Every company wants an app these days, and creating one is getting easier every day. Amazon has specific solutions for this, advertising that you can “Build full-stack web and mobile apps in hours.” And it’s “Easy to start, easy to scale.”

I spent a few weeks toying with Amplify. I wanted to learn how easy it was to build a mobile app. I’m not a front-end developer; I’ve spent the last ten years doing systems and infrastructure engineering. My programming experience is limited to scripting or side projects with no audience beyond myself.

In this write-up, I present my thoughts on Amplify as a platform for building mobile apps.

The Project

I chose to create a water consumption tracking app, for no real reason besides that it was something I could require authentication for, I needed data persistence, and I could get away with a minimal GUI.

I chose React Native somewhat on a whim. Some of my friends in the industry feel that it’s a good solution, and I didn’t have experience; plus, it is cross-platform, so I could theoretically build an iOS or Android app if I was going to release this to the public.


In my opinion, the Amplify docs are a cut above the rest of the AWS documentation. They have a modern feel and are easy to consume, with panels for important callouts, code blocks with highlighting, and up-to-date UI screenshots.

The Development Process

When creating an Amplify project, I was impressed with the CLI that the Amplify team maintains. You can add storage, APIs, databases, and more using amplify add. After creating your project, you start a new Amplify project with amplify init, which walks you through several options for your app. The CLI does its best to figure out some values. For example, it knew I was building a React Native app and selected the appropriate framework.

First, I added authentication to the app. Using amplify add auth, I am given a short questionnaire to follow. An excellent quality of life feature in the Amplify CLI has an option for many of the wizard questions: "I want to learn more." This gives the user a brief explanation of the question and the possibilities.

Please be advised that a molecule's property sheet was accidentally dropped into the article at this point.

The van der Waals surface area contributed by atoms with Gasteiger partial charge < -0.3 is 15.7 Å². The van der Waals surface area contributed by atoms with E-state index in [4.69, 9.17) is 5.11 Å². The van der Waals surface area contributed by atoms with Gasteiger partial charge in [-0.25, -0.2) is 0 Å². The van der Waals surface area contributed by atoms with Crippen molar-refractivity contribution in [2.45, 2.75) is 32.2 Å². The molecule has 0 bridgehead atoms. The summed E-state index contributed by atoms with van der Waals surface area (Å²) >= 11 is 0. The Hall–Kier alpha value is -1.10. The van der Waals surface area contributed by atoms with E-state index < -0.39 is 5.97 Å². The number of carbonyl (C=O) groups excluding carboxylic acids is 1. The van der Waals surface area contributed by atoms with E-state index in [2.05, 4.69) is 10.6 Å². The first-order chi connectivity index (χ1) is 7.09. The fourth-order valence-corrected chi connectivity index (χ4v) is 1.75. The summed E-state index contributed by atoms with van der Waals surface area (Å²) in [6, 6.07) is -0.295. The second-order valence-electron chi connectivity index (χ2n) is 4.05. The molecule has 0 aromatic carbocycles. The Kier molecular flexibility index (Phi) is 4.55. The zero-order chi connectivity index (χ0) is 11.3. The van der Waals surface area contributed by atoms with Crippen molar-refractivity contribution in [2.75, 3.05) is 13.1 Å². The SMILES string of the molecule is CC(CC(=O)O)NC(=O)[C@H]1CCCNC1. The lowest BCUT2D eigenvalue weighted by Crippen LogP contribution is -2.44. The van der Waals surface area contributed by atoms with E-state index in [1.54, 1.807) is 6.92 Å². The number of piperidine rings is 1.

Speaking of authentication, the Amplify library makes connecting Cognito super easy. Include the library and wrap App in my App.tsxexport default withAuthenticator(App);

After adding various components using the add command, you deploy them with amplify push. This pushes your configuration to AWS, which deploys via CloudFormation. It's generally a smooth process and simplifies the Cloud infrastructure components so an app developer can focus on building their app using their language of choice.

I am not generally impressed with the AWS Console experience. It’s inconsistent, dated, and buggy. My go-to solution is usually infrastructure as code or the AWS CLI. However! The Amplify Studio is an outstanding example of what the console could be. It raises the bar in how an AWS service team can construct and manage the console. In a lot of ways, it feels like a completely different experience. This makes sense, given the target audience that Amplify has.

The Infrastructure

So what about the infrastructure that’s created? Does it follow best practices and well-architected pillars? Using the Amplify CLI, I made a Cognito user pool, S3 buckets, a DynamoDB table, and a GraphQL API with AppSync.